Tom Hewlett, Program Review staff, presented an overview on the report Human Service Transportation Delivery: System Faces Quality, Coordination, and Utilization Challenges. He stated that the program  began as an Empower Kentucky project in 1998, with the intent to limit cost growth and control the fraud and abuse that was reported to be prevalent in the previous nonemergency Medicaid transportation program. Mr. Hewlett explained that under the Human Service Transportation Delivery (HSTD) program, each broker received a payment for each Medicaid recipient in his or her region, and that the payments varied by region from about $5 to more than $8 per month. He stated that in exchange for the payments, the brokers operated nonemergency transportation programs in the 15 regions of the state. He said that the network of regional brokers contracting with the state under a capitated payment system appeared to be successful in containing cost growth. He also stated that incidents of fraud and abuse were much less evident in the HSTD program.



            Rep. Arnold asked if there was a specific reason for the large increase in the number of annual trips between 1998 and 2003.      Mr. Hewlett replied that in 1998 there was only one broker operating; the rest of the state still used the voucher system. He said that the number of trips increased as the broker system was phased in. In 2001/2002, the program began to stabilize, and the rate of cost growth had been restrained and the cost per trip had been decreasing.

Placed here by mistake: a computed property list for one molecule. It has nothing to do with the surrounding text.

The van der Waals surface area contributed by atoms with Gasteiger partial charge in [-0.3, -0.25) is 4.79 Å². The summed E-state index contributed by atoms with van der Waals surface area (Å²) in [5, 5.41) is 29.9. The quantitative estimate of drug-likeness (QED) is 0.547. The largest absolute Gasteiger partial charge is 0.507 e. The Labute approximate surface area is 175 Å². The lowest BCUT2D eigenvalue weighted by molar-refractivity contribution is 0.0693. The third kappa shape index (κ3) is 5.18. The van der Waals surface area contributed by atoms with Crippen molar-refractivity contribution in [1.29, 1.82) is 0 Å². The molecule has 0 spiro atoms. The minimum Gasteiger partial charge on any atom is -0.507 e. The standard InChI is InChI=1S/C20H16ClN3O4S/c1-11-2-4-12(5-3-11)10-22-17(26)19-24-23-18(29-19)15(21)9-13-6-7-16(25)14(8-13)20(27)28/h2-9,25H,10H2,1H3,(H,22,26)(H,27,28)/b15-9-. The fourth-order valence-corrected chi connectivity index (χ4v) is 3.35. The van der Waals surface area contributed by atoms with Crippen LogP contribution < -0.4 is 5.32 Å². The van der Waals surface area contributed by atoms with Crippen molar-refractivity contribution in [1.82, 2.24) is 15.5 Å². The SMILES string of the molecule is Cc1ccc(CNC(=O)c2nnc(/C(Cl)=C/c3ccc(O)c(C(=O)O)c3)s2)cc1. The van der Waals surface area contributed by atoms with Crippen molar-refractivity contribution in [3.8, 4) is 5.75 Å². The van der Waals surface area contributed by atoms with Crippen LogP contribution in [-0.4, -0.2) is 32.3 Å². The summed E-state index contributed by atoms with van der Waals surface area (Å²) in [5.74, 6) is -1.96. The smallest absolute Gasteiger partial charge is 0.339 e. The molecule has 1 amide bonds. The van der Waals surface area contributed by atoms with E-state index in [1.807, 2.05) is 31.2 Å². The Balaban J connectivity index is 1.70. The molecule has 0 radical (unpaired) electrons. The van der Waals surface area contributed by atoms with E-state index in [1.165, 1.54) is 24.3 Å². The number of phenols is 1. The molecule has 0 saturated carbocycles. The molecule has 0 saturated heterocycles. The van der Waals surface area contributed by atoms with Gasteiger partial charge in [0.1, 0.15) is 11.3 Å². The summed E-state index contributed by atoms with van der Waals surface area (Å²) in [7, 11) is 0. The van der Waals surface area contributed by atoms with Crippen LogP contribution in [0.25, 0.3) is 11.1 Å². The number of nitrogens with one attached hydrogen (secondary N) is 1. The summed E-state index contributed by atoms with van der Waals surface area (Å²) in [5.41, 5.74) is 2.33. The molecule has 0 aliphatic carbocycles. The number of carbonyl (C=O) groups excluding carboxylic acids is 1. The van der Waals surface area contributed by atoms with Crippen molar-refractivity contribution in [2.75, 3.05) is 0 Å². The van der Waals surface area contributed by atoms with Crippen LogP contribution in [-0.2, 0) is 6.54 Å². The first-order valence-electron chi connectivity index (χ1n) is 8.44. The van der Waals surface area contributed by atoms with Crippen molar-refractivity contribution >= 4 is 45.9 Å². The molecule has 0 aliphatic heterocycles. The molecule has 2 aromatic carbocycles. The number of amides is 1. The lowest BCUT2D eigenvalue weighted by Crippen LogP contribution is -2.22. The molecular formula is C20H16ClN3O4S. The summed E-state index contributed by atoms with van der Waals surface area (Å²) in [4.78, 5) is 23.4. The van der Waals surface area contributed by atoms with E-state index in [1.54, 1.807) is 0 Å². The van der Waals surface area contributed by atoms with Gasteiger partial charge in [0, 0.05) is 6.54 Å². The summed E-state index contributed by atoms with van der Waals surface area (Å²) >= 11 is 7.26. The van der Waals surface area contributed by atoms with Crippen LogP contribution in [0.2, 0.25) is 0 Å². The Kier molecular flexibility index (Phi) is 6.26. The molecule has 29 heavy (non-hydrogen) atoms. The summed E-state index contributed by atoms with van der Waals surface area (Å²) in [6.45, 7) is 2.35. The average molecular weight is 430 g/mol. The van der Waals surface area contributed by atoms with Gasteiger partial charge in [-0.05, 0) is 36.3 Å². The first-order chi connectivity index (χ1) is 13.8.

Sen. Stine asked for clarification regarding the actual growth rate. Mr. Hewlett stated that the rate of growth had been hard to determine because Region 6 (Louisville area), which has a large population of eligible riders, came into the program in 2002. Shortly thereafter, the broker for Region 6, CTG, declared bankruptcy.  A new broker for Region 6 did not come back online until May 2003. He said that it would be another year or two before staff could get an actual estimate on the rate of growth in trips.


Sen. Stine asked if staff had been able to determine a growth rate for the rest of the state, excluding Jefferson County.


Mr. Hewlett stated that staff would provide that information to the committee.


Mr. Hewlett explained that each regional broker contracted with transportation providers in his or her region in order to provide transportation to eligible recipients. He said that the brokers operated call centers taking requests for trips and then allocated those trips to the different transportation providers in their region. He stated that some brokers also provided transportation services.